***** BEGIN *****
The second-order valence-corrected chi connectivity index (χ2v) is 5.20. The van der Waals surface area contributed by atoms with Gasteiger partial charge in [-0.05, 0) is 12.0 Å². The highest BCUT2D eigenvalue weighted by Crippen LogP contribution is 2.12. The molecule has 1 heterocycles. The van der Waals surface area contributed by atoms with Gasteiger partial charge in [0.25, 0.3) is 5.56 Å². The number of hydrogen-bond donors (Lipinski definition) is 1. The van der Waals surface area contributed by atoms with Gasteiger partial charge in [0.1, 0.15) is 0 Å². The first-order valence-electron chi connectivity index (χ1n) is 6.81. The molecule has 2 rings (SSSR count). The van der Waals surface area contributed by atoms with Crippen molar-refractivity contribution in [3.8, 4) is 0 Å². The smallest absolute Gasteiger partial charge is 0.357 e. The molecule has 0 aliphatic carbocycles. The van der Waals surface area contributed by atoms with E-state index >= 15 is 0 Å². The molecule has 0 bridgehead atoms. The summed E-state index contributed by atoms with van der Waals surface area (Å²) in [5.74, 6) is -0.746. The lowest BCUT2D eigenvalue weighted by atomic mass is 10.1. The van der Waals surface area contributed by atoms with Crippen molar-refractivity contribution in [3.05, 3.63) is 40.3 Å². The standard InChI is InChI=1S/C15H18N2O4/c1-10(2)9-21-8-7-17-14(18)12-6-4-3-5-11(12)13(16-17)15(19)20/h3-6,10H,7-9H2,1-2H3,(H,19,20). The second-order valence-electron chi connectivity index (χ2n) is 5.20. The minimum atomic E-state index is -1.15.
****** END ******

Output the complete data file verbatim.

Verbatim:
The second-order valence-corrected chi connectivity index (χ2v) is 5.20. The van der Waals surface area contributed by atoms with Gasteiger partial charge in [-0.05, 0) is 12.0 Å². The highest BCUT2D eigenvalue weighted by Crippen LogP contribution is 2.12. The molecule has 1 heterocycles. The van der Waals surface area contributed by atoms with Gasteiger partial charge in [0.25, 0.3) is 5.56 Å². The number of hydrogen-bond donors (Lipinski definition) is 1. The van der Waals surface area contributed by atoms with Gasteiger partial charge in [0.1, 0.15) is 0 Å². The first-order valence-electron chi connectivity index (χ1n) is 6.81. The molecule has 2 rings (SSSR count). The van der Waals surface area contributed by atoms with Crippen molar-refractivity contribution in [3.8, 4) is 0 Å². The smallest absolute Gasteiger partial charge is 0.357 e. The molecule has 0 aliphatic carbocycles. The van der Waals surface area contributed by atoms with E-state index >= 15 is 0 Å². The molecule has 0 bridgehead atoms. The summed E-state index contributed by atoms with van der Waals surface area (Å²) in [5.74, 6) is -0.746. The lowest BCUT2D eigenvalue weighted by atomic mass is 10.1. The van der Waals surface area contributed by atoms with Crippen molar-refractivity contribution in [3.05, 3.63) is 40.3 Å². The standard InChI is InChI=1S/C15H18N2O4/c1-10(2)9-21-8-7-17-14(18)12-6-4-3-5-11(12)13(16-17)15(19)20/h3-6,10H,7-9H2,1-2H3,(H,19,20). The second-order valence-electron chi connectivity index (χ2n) is 5.20. The minimum atomic E-state index is -1.15.